OPINION

Naturally Speaking Seldom Seen Yard Critters

Steve Lekwa

It’s been a wet summer. An additional 1.5 inches fell gently last night in spite of being under a tornado watch. That comes on top of more than nine inches measured at my yard in the past two weeks, and again left water ponded in low spots. I have measured five rain events of more than three inches this summer. Three of those were more than four inches, and two were more than five inches. Although there’s been significant field flooding, we’ve been lucky that the heavy rains were spaced far enough apart and didn’t fall as heavily in areas immediately upstream from us where they would have caused our streams to flood.

A good deal of surface runoff channels through a vacant lot I own just west of my house. I planted a wetland garden there featuring moist soil plants like marsh milkweed, Canada anemone, great blue lobelia, sneeze weed and sedges. It adds splashes of color all summer long in an area where it is difficult to grow or mow normal turf grass. Its taller vegetation is also a haven for small birds later in the fall and winter. This year, it’s been wet enough to also become a haven for a variety of amphibians.

A toad or two usually hang around the yard and gardens and I regularly encounter (or hear) small gray tree frogs. Earlier this summer, for the first time I can remember, I found dozens of tiny baby toads in the area around my wetland garden. Toads spend only a short time as tadpoles and there was obviously enough water under the growing wetland flowers to satisfy that need this year. I often stopped the mower and transferred as many as I could to safe places like my garden plots. Some of those babies have survived and grown quite a bit. I was pleased to see that several young toads had taken up residence in the garden while picking green beans.

I began noticing many inch-long baby tree frogs in early August, and more recently stopped the mower numerous times to rescue baby cricket frogs. Tree frogs are great climbers with the little suction pads on their toes, but they don’t move fast enough to avoid a lawn mower. Although the little frogs were bright emerald green, they’re known as gray tree frogs. They have some ability to change color to match their environment, and adults are usually mottled gray when not in breeding season. The baby cricket frogs were even smaller and were mottled tan and brown. Cricket frogs favor grassy areas near wetlands and streams. Although classified as tree frogs, they don’t climb, and tend to stay closer to water. I might not have seen them at all down in the grass, but cricket frogs are champion jumpers that are said to be able to jump as much as 40 times their body length. Even as tiny as they were, they were fast and difficult to catch.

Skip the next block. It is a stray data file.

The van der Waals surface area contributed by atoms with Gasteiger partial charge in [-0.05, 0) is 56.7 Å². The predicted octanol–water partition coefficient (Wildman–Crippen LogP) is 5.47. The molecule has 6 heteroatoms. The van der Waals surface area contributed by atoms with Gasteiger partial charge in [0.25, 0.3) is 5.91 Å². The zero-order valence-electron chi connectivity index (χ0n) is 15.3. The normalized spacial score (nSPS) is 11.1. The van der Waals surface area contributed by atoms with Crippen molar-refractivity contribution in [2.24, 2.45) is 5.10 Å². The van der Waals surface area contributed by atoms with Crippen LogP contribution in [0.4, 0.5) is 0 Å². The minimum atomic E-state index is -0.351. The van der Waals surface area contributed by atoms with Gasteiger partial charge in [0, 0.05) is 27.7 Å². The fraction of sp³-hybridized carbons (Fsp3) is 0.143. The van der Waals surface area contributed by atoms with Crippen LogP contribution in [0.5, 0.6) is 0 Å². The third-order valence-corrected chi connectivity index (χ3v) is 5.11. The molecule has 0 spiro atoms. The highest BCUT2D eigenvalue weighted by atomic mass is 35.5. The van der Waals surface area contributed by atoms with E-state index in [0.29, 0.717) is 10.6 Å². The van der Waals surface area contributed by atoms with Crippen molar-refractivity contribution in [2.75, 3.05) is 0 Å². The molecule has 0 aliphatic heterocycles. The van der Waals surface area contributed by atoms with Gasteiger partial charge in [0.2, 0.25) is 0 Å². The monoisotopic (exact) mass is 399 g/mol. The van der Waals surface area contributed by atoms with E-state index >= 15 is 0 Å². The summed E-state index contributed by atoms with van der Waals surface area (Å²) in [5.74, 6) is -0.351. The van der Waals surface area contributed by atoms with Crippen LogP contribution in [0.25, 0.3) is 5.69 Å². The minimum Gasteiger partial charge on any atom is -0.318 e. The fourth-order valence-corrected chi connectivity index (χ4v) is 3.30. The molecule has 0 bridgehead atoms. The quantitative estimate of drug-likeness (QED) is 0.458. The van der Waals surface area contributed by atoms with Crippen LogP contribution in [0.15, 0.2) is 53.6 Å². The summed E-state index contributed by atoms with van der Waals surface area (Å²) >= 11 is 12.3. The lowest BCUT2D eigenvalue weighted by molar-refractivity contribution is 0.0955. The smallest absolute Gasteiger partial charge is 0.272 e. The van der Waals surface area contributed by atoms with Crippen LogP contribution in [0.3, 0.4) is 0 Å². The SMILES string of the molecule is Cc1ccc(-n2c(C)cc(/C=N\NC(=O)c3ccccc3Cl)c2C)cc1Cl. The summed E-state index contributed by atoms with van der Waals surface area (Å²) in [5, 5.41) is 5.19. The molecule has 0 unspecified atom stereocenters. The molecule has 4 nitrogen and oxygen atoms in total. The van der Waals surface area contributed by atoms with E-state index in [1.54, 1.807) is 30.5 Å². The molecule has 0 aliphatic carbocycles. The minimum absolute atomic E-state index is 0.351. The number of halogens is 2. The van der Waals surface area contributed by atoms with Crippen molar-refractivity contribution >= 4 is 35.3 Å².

Every one of my little yard amphibians is feasting on bugs like mosquitoes. I’d rather not have slugs in my garden, and toads add slugs to their menu. The toads and gray tree frogs will hibernate on dry land buried in leaves and loose soil. They return to the water only to breed. Although cricket frogs are strong swimmers and stay near water, they hibernate on dry land, too. Other frogs, like leopard frogs and bull frogs, hibernate buried in mud on the bottom of ponds. This wet year has altered my yard habitat enough to allow for more amphibian neighbors than in most years. I’m glad to have them as long as they’re here!

Steve Lekwa is retired director of Story County Conservation. He lives in Nevada.